“Anxious would probably be the right word for it,” said d’Arnaud, who turns 25 on Monday. “I was just trying to impress everyone. Every time I went up there, I was trying to hit a home run. I was trying to throw my hardest and hit my hardest to prove myself every time I got a chance. I was trying to prove myself and I just wasn’t myself.”


The Projections
Yesterday, Baseball Prospectus released their weighted means PECOTA forecast spreadsheet for the 2014 season. PECOTA, one of the top forecasting systems sees d’Arnaud hitting .250/.315/.414 with a 2 WARP. His top comps are Ryan Lavarnway, Devin Mesoraco and Geovany Soto. One of the nice things with the full PECOTA projections, which will be out later, are the forecast ranges from the the 10th percentile to the 90th.

Fangraphs’ ZiPS saw .245/.307/.392 with a 7.4% walk rate and a 24.1% strikeout rate. ZiPS’ rounded WAR forecast for catcher, added d’Arnaud to Anthony Recker suggested that the catcher position would be worth 3 WAR, tied for the second-best among the Mets’ positions behind Wright at third and even with Chris Young’s contribution in rightfield.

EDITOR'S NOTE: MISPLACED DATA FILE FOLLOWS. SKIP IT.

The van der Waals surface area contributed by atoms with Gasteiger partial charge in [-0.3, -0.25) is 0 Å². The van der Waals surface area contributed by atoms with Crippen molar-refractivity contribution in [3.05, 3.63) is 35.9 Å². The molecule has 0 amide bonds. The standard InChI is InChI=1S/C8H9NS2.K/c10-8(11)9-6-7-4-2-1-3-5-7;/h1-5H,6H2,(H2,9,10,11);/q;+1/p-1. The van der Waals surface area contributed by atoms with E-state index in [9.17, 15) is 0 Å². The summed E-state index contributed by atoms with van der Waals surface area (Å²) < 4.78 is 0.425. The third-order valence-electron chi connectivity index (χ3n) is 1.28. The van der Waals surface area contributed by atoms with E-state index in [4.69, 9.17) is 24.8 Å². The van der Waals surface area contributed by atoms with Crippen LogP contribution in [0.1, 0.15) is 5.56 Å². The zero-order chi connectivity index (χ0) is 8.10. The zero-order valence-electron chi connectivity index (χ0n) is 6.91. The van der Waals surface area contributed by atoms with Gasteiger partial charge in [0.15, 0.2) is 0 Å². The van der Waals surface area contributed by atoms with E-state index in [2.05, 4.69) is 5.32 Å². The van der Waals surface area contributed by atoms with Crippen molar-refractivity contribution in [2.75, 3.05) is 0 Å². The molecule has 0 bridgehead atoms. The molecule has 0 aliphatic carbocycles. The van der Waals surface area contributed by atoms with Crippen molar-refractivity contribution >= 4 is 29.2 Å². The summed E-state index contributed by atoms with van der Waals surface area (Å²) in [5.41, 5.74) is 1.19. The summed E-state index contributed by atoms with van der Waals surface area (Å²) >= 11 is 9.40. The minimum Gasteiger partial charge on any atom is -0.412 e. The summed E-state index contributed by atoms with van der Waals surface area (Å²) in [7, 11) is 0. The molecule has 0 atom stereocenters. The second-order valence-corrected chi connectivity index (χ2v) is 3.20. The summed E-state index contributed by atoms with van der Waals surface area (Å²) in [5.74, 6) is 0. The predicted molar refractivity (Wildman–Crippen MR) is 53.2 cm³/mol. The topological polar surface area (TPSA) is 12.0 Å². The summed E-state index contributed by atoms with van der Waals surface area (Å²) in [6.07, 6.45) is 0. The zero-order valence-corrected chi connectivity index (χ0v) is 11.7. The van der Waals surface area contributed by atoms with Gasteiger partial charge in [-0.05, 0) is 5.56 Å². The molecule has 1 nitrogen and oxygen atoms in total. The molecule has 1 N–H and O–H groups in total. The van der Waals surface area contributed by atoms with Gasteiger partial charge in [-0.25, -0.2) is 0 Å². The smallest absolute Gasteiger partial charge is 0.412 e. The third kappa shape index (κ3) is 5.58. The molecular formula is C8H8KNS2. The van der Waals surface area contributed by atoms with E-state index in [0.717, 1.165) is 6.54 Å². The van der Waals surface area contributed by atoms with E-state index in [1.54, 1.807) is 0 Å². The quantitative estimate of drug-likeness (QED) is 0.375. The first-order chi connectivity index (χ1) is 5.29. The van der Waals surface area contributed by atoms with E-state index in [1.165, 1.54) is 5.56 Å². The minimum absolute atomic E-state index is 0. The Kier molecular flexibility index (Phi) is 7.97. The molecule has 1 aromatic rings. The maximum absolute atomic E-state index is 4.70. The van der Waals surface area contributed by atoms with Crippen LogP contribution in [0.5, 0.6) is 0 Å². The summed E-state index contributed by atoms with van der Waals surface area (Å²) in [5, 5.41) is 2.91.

The other projections at Fangraphs are similar enough: Steamer (.254/.320/.418 – 2.6 WAR) and Oliver (.241/.312/.397 – 3.1 WAR). The WAR projection in Oliver is higher because the system sees d’Arnaud picking up more at bats (600) than Steamer (431) and being worth more defensively (13.3 to 7.2).


The Post-Hype
Basically, all of the projection systems see d’Arnaud as a useful starting catcher in 2014. The Mets hope for more.

Moore: Play Flores at SS

Flores LV HeadJeff Moore, who writes at Baseball Prospectus, has a column up on his personal site arguing that the Mets should play Wilmer Flores at shortstop in 2014.

His argument is that the “the Mets are not going to be competitive in 2014…The main goal for the Mets in 2014 is to figure out what they have for 2015. … And most importantly, what kind of major league hitter is Wilmer Flores?”

The argument would be a lot more convincing if the Mets hadn’t moved Flores off of shortstop two years ago. In 2012 and 2013, Flores played a mix of first, second and third, but not a single game at short. If the Mets thought Flores could play shortstop at all, they would have played him there at some point in the last two years.